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HIV. Characteristics of the virus. Characteristics of the virus. Icosahedra (20 sided), enveloped virus of the lentivirus subfamily of retroviruses. Two viral strands of RNA found in core surrounded by protein outer coat.

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characteristics of the virus3
Characteristics of the virus
  • Icosahedra (20 sided), enveloped virus of the lentivirus subfamily of retroviruses.
  • Two viral strands of RNA found in core surrounded by protein outer coat.
    • Outer envelope contains a lipid matrix within which specific viral glycoproteins are imbedded.
    • These knob-like structures responsible for binding to target cell.
slide4
HIV• HIV is a RETROVIRUS. A Retrovirus is a ribonucleic acid (RNA) virus that must reverse to the Deoxyribonucleic acid (DNA) before reproducing/replicating.• It is the DNA gene that enables the Virus to replicate. HIV invades mainly the helper T cells to replicate itself.• No Cure
prevalence7
prevalence
  • Estimated HIV/AIDS prevalence among young adults (15-49) by country as of 2008.
stage 1 primary
Stage 1 - Primary
  • Short, flu-like illness - occurs one to six weeks after infection
  • no symptoms at all
  • Infected person can infect other people
stage 2 asymptomatic
Stage 2 - Asymptomatic
  • Lasts for an average of ten years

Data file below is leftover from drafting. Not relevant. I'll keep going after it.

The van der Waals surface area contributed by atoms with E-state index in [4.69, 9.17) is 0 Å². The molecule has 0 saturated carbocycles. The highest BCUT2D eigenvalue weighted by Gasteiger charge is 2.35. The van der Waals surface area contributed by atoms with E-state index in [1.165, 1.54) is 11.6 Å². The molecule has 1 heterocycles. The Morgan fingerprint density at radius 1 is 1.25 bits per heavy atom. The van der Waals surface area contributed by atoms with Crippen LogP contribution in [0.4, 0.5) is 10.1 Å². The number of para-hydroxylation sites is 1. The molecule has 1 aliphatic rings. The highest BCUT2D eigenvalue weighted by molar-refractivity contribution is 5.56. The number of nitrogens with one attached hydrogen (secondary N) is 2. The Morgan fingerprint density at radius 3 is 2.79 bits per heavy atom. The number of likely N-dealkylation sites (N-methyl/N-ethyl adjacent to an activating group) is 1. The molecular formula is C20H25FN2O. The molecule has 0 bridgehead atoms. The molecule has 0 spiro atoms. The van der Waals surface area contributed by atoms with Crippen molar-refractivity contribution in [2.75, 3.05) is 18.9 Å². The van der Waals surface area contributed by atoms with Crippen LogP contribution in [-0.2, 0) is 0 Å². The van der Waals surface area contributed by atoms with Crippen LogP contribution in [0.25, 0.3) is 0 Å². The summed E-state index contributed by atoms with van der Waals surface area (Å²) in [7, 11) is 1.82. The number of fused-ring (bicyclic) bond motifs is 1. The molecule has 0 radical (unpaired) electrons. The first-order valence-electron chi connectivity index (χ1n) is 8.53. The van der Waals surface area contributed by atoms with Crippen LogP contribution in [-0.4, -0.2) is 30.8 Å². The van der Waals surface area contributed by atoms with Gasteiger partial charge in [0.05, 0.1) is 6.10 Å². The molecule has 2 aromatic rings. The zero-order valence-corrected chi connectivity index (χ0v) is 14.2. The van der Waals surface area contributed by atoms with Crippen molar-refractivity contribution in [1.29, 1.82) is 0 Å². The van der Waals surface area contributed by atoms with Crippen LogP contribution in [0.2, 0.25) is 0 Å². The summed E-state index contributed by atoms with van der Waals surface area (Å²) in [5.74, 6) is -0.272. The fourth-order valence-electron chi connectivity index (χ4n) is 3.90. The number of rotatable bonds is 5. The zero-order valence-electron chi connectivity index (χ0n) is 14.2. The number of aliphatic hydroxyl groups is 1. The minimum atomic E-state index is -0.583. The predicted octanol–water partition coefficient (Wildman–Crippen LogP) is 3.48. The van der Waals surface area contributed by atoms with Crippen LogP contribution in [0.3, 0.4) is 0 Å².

• This stage is free from symptoms
  • There may be swollen glands
  • The level of HIV in the blood drops to very low levels
  • HIV antibodies are detectable in the blood
stage 3 symptomatic
Stage 3 - Symptomatic
  • The symptoms are mild
  • The immune system deteriorates
  • emergence of opportunistic infections and cancers
stage 4 hiv aids
Stage 4 - HIV  AIDS
  • The immune system weakens
  • The illnesses become more severe leading to an AIDS diagnosis
opportunistic infections associated with aids
Opportunistic Infections associated with AIDS
  • Bacterial
    • Tuberculosis (TB)
    • Strep pneumonia
  • Viral
    • Kaposi Sarcoma
    • Herpes
    • Influenza (flu)
opportunistic infections associated with aids13
Opportunistic Infections associated with AIDS
  • Parasitic
    • Pneumocystis carinii
  • Fungal
    • Candida
    • Cryptococcus
hiv aids transmission
HIV/AIDS Transmission

Sexual Blood products

Mother-to-child Multiple infection

life cycle of hiv
Life Cycle of HIV
  • There are 7 steps in the life cycle of HIV, they are Binding, Reverse transcription, Integration, Transcription, Translation, Assembly, Budding.
treatment
Treatment
  • When several such drugs, typically three or four, are taken in combination, the approach is known as Highly Active Antiretroviral Therapy, or HAART.